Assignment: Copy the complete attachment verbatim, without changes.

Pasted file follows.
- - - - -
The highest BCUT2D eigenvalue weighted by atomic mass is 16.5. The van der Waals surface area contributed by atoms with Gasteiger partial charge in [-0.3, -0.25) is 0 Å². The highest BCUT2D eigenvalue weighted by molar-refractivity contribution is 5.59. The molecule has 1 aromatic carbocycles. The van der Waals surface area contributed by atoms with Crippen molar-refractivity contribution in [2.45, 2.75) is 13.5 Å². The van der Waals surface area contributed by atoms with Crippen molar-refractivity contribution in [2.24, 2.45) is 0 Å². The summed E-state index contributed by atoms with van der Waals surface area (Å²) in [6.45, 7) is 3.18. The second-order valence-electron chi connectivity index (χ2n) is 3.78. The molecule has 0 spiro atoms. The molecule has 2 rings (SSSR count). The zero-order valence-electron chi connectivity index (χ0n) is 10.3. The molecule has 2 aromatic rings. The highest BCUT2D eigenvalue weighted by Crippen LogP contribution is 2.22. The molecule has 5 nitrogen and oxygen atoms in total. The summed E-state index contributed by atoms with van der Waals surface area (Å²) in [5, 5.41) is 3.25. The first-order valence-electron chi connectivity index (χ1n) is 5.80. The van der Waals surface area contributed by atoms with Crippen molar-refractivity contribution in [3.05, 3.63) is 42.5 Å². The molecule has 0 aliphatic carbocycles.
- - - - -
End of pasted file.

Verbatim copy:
The highest BCUT2D eigenvalue weighted by atomic mass is 16.5. The van der Waals surface area contributed by atoms with Gasteiger partial charge in [-0.3, -0.25) is 0 Å². The highest BCUT2D eigenvalue weighted by molar-refractivity contribution is 5.59. The molecule has 1 aromatic carbocycles. The van der Waals surface area contributed by atoms with Crippen molar-refractivity contribution in [2.45, 2.75) is 13.5 Å². The van der Waals surface area contributed by atoms with Crippen molar-refractivity contribution in [2.24, 2.45) is 0 Å². The summed E-state index contributed by atoms with van der Waals surface area (Å²) in [6.45, 7) is 3.18. The second-order valence-electron chi connectivity index (χ2n) is 3.78. The molecule has 0 spiro atoms. The molecule has 2 rings (SSSR count). The zero-order valence-electron chi connectivity index (χ0n) is 10.3. The molecule has 2 aromatic rings. The highest BCUT2D eigenvalue weighted by Crippen LogP contribution is 2.22. The molecule has 5 nitrogen and oxygen atoms in total. The summed E-state index contributed by atoms with van der Waals surface area (Å²) in [5, 5.41) is 3.25. The first-order valence-electron chi connectivity index (χ1n) is 5.80. The van der Waals surface area contributed by atoms with Crippen molar-refractivity contribution in [3.05, 3.63) is 42.5 Å². The molecule has 0 aliphatic carbocycles.